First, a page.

An important part of AREVA T&D’s role as main contractor was to assess the technical suitability of the new spare transformers and their auxiliary equipment to ensure they were fit for purpose, i.e. were they going to be able to do the intended job once fitted at Aberthaw. This detailed assessment involved checking for a variety of factors, including whether the transformer had the correct voltage ratio, impedance, MVA capacity, etc, and confirming what its actual rating was, in other words, how many kW could it actually accommodate and identifying whether it would export the same or less electricity compared to the original unit.
This process, however, was hampered to a certain extent because the specification records of the original transformers were incomplete. But, with the help of RWE npower, AREVA T&D was able to make the necessary judgements and assessments to confirm the suitability of the units.
The biggest technical challenge AREVA T&D faced was ensuring that all the civil, mechanical and electrical interfaces between the power station and the new spare transformers would match up, and more importantly if not, devising an engineering interface solution.
So during the course of the installation work a number of interface issues did arise. As AREVA T&D began to map out the dimensions/footprint of each of the new transformer to the old space, some civil limitations came to light. In one case, the new spare transformer was bigger than the original unit and therefore would be physically sitting on piece of concrete that the old one had not sat on. Thus, working with RWE npower, AREVA T&D had to ensure that the new area of concrete would take the weight of the new transformer.
Similarly with the cooler system for the transformer it was important to ensure that the flow rate of the cooling oil was compatible with the new spare transformer. It was discovered that this was not the case, so the cooler pipework had to be completely redesigned to make sure the oil flow fell within the tolerances of the spare transformer.
Finally, AREVA T&D had to redesign the transformer control system to make it compatible with Aberthaw’s existing control system. This involved AREVA T&D control system engineers working from 30-year old transformer and power station drawings, to produce a design for a new control scheme that enabled the spare transformer to be controlled from the power station control room in the same way as the old one. This operation had to be done for both units.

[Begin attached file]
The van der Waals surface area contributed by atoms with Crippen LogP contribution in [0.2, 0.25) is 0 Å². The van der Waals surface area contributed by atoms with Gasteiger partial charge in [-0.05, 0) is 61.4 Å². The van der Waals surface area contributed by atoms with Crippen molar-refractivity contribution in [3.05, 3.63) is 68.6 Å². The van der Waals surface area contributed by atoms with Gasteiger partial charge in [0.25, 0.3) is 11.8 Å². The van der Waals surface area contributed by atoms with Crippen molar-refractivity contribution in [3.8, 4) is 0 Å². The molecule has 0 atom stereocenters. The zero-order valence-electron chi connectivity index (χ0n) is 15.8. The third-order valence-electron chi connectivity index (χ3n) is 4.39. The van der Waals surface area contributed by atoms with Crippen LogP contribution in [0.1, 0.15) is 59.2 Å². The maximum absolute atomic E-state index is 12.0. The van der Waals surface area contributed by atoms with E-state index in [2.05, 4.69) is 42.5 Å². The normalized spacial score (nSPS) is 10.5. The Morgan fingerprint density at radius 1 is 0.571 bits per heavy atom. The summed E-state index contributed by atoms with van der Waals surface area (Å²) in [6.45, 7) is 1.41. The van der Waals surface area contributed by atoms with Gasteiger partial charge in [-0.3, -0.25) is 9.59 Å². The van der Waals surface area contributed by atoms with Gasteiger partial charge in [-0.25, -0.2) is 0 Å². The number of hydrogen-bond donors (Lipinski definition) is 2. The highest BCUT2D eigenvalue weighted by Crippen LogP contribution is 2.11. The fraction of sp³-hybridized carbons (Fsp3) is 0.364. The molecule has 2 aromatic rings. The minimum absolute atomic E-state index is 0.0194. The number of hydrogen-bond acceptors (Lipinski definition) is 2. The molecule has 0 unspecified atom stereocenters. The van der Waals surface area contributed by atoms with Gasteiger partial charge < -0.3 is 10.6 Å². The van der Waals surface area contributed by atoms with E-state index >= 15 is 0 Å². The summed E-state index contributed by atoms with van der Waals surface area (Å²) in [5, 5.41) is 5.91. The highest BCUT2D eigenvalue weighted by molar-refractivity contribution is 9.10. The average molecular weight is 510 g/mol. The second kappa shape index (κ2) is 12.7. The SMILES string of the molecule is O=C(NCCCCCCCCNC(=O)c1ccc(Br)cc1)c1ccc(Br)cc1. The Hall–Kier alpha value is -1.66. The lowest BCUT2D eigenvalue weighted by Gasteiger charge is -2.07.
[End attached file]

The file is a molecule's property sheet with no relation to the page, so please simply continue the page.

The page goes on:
Despite the project being a steep learning curve for both AREVA T&D and RWE npower, both Unit 7 and Unit 9 generator transformers were successfully installed. More significantly the project was completed ahead of schedule – 22 days compared to the original 26 days, which meant that RWE npower was able to save significant lost generation revenue.
Exceeding a tight deadline
The most important reason that the project fell within the agreed timeframe was down to effective planning, not only making a plan but also being able to adapt and modify it to take advantage of opportunities for programme improvement. As it turns out AREVA T&D ended up completing the job in a very different sequence of events than originally intended because it was able to react to changing circumstances.
One particular example relates to the installation of the bushings in the first transformer. AREVA T&D had originally intended to install the bushings and fabricate the cooler pipework simultaneously as soon as the transformer was put into its final position, which was inside a building. However, it became apparent that it was not going to be possible to do both jobs together because of space constraints.
However, to avoid having to do the jobs one after the other, AREVA T&D decided to build up the transformer as much as possible outside of the building, which involved using a different method of installing the transformer. At the same time, while the bay was empty the fabrication sub-contractors were able to build up the cooler pipework. Thus, when the transformer was brought into the bay it was well advanced in terms of its build. Following this experience, AREVA T&D implemented this change in sequence for the installation of the second transformer.
Another important reason that the project was able to be completed well within deadline was the close, long-standing working relations AREVA T&D has with all its sub-contractors, so for example when RWE npower asked the company to work through the night AREVA T&D was able to ask the same of the sub-contractors.
An emergency plan in place
Building on the experience and knowledge it gained at Aberthaw, AREVA T&D now offers a service to power plant operators where it will conduct a study at each of their facilities to determine the suitability of their spare transformer portfolio and devise an emergency response plan. This involves examining whether its spare equipment will fit and whether the interfaces will be a problem. Furthermore, in the circumstances where a power generator does not have the resources to hold spare equipment AREVA T&D can help it arrange access to a suitable unit from a second party in the event of unit failure.
One of the two spare generator transformers for Aberthaw
According to AREVA T&D, the power industry has reacted positively, and both British Energy and E.ON have placed enquiries for such an emergency response plan.
The author would like to thank Iain Tait of RWE npower and Tony Garnett of AREVA T&D for their invaluable contribution to the article.